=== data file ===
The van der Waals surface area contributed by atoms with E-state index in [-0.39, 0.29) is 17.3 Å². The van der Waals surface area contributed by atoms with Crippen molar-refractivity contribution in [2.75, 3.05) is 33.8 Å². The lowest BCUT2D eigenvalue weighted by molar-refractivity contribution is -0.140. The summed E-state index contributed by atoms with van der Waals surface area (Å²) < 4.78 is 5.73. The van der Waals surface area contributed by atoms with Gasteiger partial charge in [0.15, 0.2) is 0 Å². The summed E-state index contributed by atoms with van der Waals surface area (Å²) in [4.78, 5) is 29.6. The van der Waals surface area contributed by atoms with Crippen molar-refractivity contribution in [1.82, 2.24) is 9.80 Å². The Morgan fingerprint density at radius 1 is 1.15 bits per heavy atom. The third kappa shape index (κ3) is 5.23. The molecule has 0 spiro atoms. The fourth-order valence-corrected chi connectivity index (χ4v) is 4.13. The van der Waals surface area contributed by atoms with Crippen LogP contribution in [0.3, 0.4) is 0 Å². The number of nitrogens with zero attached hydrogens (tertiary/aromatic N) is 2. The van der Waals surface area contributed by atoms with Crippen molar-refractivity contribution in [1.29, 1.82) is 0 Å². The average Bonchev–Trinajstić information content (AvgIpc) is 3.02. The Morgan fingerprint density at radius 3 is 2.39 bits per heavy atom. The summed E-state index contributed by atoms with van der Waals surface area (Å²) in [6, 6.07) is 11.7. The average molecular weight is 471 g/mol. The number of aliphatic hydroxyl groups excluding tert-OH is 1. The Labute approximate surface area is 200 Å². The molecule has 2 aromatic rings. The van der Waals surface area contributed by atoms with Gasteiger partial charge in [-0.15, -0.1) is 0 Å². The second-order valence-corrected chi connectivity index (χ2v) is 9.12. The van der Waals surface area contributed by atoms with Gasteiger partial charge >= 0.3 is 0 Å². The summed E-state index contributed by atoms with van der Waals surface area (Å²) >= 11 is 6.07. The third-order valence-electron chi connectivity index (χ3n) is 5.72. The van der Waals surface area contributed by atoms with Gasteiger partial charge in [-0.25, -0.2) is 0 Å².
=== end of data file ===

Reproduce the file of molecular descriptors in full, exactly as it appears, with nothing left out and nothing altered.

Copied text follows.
The van der Waals surface area contributed by atoms with E-state index in [-0.39, 0.29) is 17.3 Å². The van der Waals surface area contributed by atoms with Crippen molar-refractivity contribution in [2.75, 3.05) is 33.8 Å². The lowest BCUT2D eigenvalue weighted by molar-refractivity contribution is -0.140. The summed E-state index contributed by atoms with van der Waals surface area (Å²) < 4.78 is 5.73. The van der Waals surface area contributed by atoms with Gasteiger partial charge in [0.15, 0.2) is 0 Å². The summed E-state index contributed by atoms with van der Waals surface area (Å²) in [4.78, 5) is 29.6. The van der Waals surface area contributed by atoms with Crippen molar-refractivity contribution in [1.82, 2.24) is 9.80 Å². The Morgan fingerprint density at radius 1 is 1.15 bits per heavy atom. The third kappa shape index (κ3) is 5.23. The molecule has 0 spiro atoms. The fourth-order valence-corrected chi connectivity index (χ4v) is 4.13. The van der Waals surface area contributed by atoms with Crippen LogP contribution in [0.3, 0.4) is 0 Å². The number of nitrogens with zero attached hydrogens (tertiary/aromatic N) is 2. The van der Waals surface area contributed by atoms with Crippen molar-refractivity contribution in [1.29, 1.82) is 0 Å². The average Bonchev–Trinajstić information content (AvgIpc) is 3.02. The Morgan fingerprint density at radius 3 is 2.39 bits per heavy atom. The summed E-state index contributed by atoms with van der Waals surface area (Å²) in [6, 6.07) is 11.7. The average molecular weight is 471 g/mol. The number of aliphatic hydroxyl groups excluding tert-OH is 1. The Labute approximate surface area is 200 Å². The molecule has 2 aromatic rings. The van der Waals surface area contributed by atoms with Gasteiger partial charge in [-0.15, -0.1) is 0 Å². The second-order valence-corrected chi connectivity index (χ2v) is 9.12. The van der Waals surface area contributed by atoms with Gasteiger partial charge >= 0.3 is 0 Å². The summed E-state index contributed by atoms with van der Waals surface area (Å²) >= 11 is 6.07. The third-order valence-electron chi connectivity index (χ3n) is 5.72. The van der Waals surface area contributed by atoms with Gasteiger partial charge in [-0.25, -0.2) is 0 Å².